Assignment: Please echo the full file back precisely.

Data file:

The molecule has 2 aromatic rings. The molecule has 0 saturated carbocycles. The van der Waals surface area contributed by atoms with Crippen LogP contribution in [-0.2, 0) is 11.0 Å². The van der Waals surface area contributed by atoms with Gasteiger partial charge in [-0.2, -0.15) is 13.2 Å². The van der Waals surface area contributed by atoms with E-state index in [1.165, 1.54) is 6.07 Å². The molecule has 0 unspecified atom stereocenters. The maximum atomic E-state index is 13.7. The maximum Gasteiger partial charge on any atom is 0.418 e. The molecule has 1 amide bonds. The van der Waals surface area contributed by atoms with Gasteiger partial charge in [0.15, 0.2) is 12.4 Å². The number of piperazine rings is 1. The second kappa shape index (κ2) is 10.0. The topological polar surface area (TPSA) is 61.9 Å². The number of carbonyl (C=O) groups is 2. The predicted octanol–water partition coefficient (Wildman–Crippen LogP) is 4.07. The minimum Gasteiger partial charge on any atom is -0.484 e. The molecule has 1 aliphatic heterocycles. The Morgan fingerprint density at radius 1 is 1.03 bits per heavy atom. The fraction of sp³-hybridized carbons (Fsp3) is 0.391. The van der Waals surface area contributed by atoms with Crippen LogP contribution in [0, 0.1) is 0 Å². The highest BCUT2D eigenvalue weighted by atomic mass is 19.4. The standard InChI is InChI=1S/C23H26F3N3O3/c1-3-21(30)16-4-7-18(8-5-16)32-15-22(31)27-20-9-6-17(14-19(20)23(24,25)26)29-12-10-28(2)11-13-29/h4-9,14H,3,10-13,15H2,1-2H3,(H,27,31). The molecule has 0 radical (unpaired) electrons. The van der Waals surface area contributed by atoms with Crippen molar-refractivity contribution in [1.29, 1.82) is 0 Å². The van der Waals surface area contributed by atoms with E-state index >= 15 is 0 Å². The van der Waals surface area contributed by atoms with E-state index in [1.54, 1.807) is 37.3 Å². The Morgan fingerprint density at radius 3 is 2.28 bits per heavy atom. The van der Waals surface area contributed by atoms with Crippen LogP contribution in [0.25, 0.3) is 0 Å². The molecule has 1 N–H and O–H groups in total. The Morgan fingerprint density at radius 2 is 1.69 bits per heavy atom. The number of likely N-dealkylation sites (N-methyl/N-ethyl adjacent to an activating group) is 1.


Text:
The molecule has 2 aromatic rings. The molecule has 0 saturated carbocycles. The van der Waals surface area contributed by atoms with Crippen LogP contribution in [-0.2, 0) is 11.0 Å². The van der Waals surface area contributed by atoms with Gasteiger partial charge in [-0.2, -0.15) is 13.2 Å². The van der Waals surface area contributed by atoms with E-state index in [1.165, 1.54) is 6.07 Å². The molecule has 0 unspecified atom stereocenters. The maximum atomic E-state index is 13.7. The maximum Gasteiger partial charge on any atom is 0.418 e. The molecule has 1 amide bonds. The van der Waals surface area contributed by atoms with Gasteiger partial charge in [0.15, 0.2) is 12.4 Å². The number of piperazine rings is 1. The second kappa shape index (κ2) is 10.0. The topological polar surface area (TPSA) is 61.9 Å². The number of carbonyl (C=O) groups is 2. The predicted octanol–water partition coefficient (Wildman–Crippen LogP) is 4.07. The minimum Gasteiger partial charge on any atom is -0.484 e. The molecule has 1 aliphatic heterocycles. The Morgan fingerprint density at radius 1 is 1.03 bits per heavy atom. The fraction of sp³-hybridized carbons (Fsp3) is 0.391. The van der Waals surface area contributed by atoms with Crippen LogP contribution in [0, 0.1) is 0 Å². The highest BCUT2D eigenvalue weighted by atomic mass is 19.4. The standard InChI is InChI=1S/C23H26F3N3O3/c1-3-21(30)16-4-7-18(8-5-16)32-15-22(31)27-20-9-6-17(14-19(20)23(24,25)26)29-12-10-28(2)11-13-29/h4-9,14H,3,10-13,15H2,1-2H3,(H,27,31). The molecule has 0 radical (unpaired) electrons. The van der Waals surface area contributed by atoms with Crippen molar-refractivity contribution in [1.29, 1.82) is 0 Å². The van der Waals surface area contributed by atoms with E-state index >= 15 is 0 Å². The van der Waals surface area contributed by atoms with E-state index in [1.54, 1.807) is 37.3 Å². The Morgan fingerprint density at radius 3 is 2.28 bits per heavy atom. The van der Waals surface area contributed by atoms with Crippen LogP contribution in [0.25, 0.3) is 0 Å². The molecule has 1 N–H and O–H groups in total. The Morgan fingerprint density at radius 2 is 1.69 bits per heavy atom. The number of likely N-dealkylation sites (N-methyl/N-ethyl adjacent to an activating group) is 1.